Here are some tips on catching the consumer’s eye in a noisy, crowded retail market.
The sheer noise a consumer faces while entering a modern trade outlet (MTO), combined with the new entrants in the market every year, makes it an uphill task for any brand to catch the eye. As marketers scramble for insights, it is interesting to point out how one of the lesser leveraged fields - behavioural science - has proved viable for increasing the sales of brands like The Economist, Netflix, Amazon, and others.
Let's explore some successful measures that brands have taken to avoid drowning in clutter. We will also attempt to explain why these measures worked, keeping in mind the workings of human behaviour.
It is always better to do something simple extraordinarily well, than to do something extraordinary in a just about adequate way.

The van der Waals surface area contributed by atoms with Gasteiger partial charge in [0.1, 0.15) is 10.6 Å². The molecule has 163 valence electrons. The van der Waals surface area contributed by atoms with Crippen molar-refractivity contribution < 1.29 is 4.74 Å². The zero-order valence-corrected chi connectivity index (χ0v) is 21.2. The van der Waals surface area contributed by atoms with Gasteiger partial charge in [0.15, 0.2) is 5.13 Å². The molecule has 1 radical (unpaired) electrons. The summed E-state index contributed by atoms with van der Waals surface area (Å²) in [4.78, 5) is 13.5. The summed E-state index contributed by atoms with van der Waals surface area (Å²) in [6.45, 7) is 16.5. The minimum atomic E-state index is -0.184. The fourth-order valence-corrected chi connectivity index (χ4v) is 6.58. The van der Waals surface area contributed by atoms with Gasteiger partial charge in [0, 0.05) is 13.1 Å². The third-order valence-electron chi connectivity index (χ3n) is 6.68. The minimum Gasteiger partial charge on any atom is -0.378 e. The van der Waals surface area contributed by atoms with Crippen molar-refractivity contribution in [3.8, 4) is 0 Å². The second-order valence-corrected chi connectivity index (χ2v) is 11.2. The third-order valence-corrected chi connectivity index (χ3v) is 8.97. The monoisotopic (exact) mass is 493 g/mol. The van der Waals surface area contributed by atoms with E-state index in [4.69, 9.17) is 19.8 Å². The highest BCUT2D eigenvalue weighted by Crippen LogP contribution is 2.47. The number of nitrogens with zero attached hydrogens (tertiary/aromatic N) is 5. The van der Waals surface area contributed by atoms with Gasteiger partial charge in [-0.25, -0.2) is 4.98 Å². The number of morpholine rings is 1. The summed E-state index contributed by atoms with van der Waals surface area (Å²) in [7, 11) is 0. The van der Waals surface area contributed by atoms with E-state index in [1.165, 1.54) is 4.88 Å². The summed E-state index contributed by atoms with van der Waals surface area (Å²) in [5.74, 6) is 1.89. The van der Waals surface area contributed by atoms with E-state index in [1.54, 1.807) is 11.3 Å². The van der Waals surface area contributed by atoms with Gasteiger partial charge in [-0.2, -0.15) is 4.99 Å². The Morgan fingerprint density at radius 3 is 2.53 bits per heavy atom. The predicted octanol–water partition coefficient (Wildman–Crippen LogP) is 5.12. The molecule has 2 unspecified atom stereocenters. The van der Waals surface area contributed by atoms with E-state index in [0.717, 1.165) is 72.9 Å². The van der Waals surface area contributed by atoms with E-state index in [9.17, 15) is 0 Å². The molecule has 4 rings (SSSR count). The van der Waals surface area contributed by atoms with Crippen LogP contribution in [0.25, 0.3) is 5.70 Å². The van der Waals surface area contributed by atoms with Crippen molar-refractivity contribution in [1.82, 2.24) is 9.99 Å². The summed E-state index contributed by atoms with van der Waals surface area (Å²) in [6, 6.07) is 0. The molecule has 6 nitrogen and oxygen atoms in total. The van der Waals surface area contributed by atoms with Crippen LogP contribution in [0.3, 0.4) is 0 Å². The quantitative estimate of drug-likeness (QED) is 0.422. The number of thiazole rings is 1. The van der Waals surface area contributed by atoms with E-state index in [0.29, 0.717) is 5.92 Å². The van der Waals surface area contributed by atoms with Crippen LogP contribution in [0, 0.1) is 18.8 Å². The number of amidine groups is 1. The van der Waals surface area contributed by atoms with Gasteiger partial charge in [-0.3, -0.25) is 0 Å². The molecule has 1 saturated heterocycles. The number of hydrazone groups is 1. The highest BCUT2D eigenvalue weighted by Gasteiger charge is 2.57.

Pringles and Scotch Brite used what appears to be the most ordinary trick in the book, visibility at the point of purchase. But they elevated it cleverly to influence stronger brand recall and, in turn, increase sales.
Team Pringles wanted to ride on eye-catching designs and create a spectacular display in an MTO in an attempt to create awareness, build recall, and trigger purchase. The idea was to tailor-make a design unique to Pringles that appeals to the subconscious mind of the customers, thereby influencing their behaviour choices in favour of the brand.
It created a mammoth-sized dummy Pringles pack lined on top of the bay, with some of the chips spilling out of the box in a delicious way. This increased the sales by “leaps and bounds”, to a point that the store was not able to match inventory.
Several studies have shown that brand recall has a positive impact on product sale, and innovations in design is a popular way of doing this.
In the complex shopper journey, during which any consumer comes in contact with hundreds of brands, brand recall can be the make, or break point for any sale.
On similar lines, Scotch Brite utilised the aerial space in an MTO to not just break the clutter in the moment, but also create a functional touch point that drives brand association. So, how does brand association convert to sales?